In other stock news today, Kraft finally bought Cadbury and as long as they don't fuck with those delicious Cadbury Creme Eggs (like putting caramel filling in them, and seriously, whose idiotic idea was that? I mean why not just draw a mustache on the Mona Lisa or let John Meriwether consult on your hedge fund), then Money McBags could give a shit.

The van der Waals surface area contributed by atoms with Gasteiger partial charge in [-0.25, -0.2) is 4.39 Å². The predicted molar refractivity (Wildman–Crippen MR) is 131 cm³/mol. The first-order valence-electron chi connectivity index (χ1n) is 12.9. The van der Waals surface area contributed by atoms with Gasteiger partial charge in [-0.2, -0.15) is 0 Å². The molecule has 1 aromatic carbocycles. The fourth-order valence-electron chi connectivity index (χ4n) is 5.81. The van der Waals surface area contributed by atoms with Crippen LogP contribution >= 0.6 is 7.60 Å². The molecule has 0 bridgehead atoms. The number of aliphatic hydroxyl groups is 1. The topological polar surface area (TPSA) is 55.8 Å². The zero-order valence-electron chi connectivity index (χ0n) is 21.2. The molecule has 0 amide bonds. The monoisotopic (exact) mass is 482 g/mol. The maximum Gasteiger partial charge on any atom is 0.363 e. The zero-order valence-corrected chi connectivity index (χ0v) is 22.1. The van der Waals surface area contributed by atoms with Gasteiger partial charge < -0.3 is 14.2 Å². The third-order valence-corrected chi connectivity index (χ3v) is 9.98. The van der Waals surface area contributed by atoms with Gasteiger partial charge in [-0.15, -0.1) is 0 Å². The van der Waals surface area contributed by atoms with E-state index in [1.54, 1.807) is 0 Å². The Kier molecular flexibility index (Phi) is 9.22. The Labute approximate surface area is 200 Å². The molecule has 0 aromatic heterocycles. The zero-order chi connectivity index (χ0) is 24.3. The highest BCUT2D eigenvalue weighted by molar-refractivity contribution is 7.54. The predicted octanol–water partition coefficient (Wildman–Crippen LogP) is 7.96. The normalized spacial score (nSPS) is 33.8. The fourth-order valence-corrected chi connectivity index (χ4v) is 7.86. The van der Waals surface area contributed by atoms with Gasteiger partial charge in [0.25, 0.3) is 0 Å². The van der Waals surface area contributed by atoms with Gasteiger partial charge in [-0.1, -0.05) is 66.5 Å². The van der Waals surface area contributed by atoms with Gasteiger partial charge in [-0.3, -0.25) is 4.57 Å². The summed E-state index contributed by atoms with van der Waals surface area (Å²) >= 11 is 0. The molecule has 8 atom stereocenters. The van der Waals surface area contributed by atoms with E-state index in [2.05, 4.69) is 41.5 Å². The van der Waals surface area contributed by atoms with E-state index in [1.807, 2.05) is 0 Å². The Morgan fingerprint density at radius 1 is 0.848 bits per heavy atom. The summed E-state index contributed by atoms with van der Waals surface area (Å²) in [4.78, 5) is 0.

In small cap news, a bizarre little company which Money McBags has followed for a while yet does not own, FHCO, announced a $.05 quarterly dividend and reaffirmed their operating earnings guidance of 35%-40% growth for fiscal 2010. FHCO of course stands for the Female Health Company and they are the producers of the Female Condom, which is their one and only product and unfortunately does not come in flavors for all you cunning linguists out there. They derive their revenue largely from sales to NGOs (mostly USAID) who then distribute the female condom in AIDS ridden areas like Zimbabwe, South Africa, and Paris Hilton's panties. Here's the thing about this company though, they are the only FDA approved producers of the female condom so they get all of the business (about 35MM sold per year) and while the male condom is cheaper and more commercially available and used, the female condom is just as effective and a terrific option for protection for ladies in third world countries where men love unprotected sex like Joanie loved Chachi and where AIDS is spreading more rapidly than that stupid "Pants on the Ground" video (and you know what, if you put your pants on the ground one more time, Money McBags is going to put his foot in your ass, so shut the fuck up with that crap already). Also, despite the global economic crisis, governments are still earmarking money for AIDS treatment and prevention to the tune of more than $50B between the US's Pepfar initiative and the British government's $11B pledge. So there is a huge market, FHCO is the only player, funding is not going away, and oh yeah, people love fucking, so demand isn't going anywhere. The biggest news though is that the second generation female condom recently got FDA aproval and those can be sold at a cheaper price and with greater margins to the company. The company had ~$6MM of operating earnings last year (and remember most of those sales were from the worse margin FC1) and as mentioned earlier is forecasting 35% to 40% growth in that so they could potentially see $8.5MM in operating earnings for 2010 or roughly $.35 per share. With today's jump they are now trading at around 15x that $.35 number and with the $.20 annual dividend, they are at a roughly 4% yield. Oh yeah, they have $12MM in Federal NOLS and $19MM in foreign NOLS so they are not going to pay taxes until around the same time Bernie Madoff is up for parole. There are a number of things to worry about with FHCO: It is a tiny company, the board of directors are almost all over 60 years old (seriously, check it out, their board reads like a casting call for Cocoon, led by a 76 year old CEO/Chairman/President.), there is no sell side coverage, it is thinly traded, the company has been around for years and is just reaching critical mass, and it relies on government funding. That said, there is upside as they are looking into partners to promote the female condom in US retail chain stores now that FC2 has been approved by the FDA and thus the costs have come down enough to allow for marketing spend (there are trial runs now in CVS and Walgreens stores in select areas). Plus AIDS isn't going anywhere and the female condom is reaching an infleciton point in many countries where usage is starting to grow. The company is obviously up on a spike today, but it has an interesting little story and isn't too expensive, so it is worth all of you digging a bit deeper and it is one product where I highly recommend first hand research.